Current evidence suggests that moderate alcohol drinking may be protective against incident dementia or delay age-associated cognitive decline.22 Additionally, nutrient levels are also affected by subjects' intake of supplements. We therefore adjusted for alcohol drinking or supplements intake of nutrients to control confounding effects by these factors.
Among 2148 subjects without dementia (CDR≤0.5)41 at baseline, 312 (15%) had a CDR of 0.5, which may be an index of early subclinical disease. To increase our confidence that the degree of adherence to DPs was not affected by the early subclinical dementia process, we performed analysis by excluding subjects who were followed up for less than 2 years and adjusting for baseline CDR status.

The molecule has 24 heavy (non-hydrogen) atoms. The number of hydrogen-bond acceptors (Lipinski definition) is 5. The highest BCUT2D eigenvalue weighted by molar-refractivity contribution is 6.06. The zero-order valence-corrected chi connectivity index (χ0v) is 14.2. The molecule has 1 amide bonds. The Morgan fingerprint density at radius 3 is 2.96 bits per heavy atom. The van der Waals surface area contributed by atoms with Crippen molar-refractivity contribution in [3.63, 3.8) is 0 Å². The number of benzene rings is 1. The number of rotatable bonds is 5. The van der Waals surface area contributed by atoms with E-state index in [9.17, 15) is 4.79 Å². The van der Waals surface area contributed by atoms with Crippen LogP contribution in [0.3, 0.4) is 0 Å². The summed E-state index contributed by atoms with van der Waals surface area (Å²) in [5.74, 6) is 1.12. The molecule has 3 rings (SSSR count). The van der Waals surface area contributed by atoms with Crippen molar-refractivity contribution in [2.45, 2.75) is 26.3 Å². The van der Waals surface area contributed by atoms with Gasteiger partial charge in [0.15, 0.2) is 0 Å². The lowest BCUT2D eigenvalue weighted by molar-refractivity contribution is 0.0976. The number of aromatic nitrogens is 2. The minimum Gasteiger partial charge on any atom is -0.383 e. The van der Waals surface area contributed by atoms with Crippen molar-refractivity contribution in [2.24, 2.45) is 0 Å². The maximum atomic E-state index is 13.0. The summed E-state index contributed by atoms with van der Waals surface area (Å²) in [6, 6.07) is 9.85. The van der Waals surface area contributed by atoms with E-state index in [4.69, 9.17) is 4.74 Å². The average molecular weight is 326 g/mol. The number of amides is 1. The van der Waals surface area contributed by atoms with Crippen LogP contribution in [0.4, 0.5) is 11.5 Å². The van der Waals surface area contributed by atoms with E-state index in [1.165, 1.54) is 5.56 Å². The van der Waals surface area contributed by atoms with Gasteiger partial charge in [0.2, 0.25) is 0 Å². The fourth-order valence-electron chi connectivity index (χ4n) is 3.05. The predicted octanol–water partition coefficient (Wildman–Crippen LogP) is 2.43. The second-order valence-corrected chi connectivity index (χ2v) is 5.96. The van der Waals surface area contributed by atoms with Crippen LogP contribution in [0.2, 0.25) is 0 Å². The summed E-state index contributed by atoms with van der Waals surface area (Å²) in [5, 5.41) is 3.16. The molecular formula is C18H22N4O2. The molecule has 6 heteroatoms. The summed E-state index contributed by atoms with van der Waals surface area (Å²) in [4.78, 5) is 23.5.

To overcome the limitation of the subjectiveness of nutrients selection and to test the robustness of the results, we performed RRR analyses by including into the model vitamin C, β-carotene, or both and obtained 3 sets of new DPs. The resulting 3 sets of DPs were then compared with the original set of 7 DPs from the original model with 7 nutrients. These 2 nutrients were associated with risk of AD as suggested in the literature,36,38,39,42,43 although not always consistently.44-46
In other exploratory models, we repeated the analyses excluding subjects who were diagnosed as having AD with concomitant stroke (ie, using only AD without stroke as the outcome). We also repeated the analyses including probable AD cases only.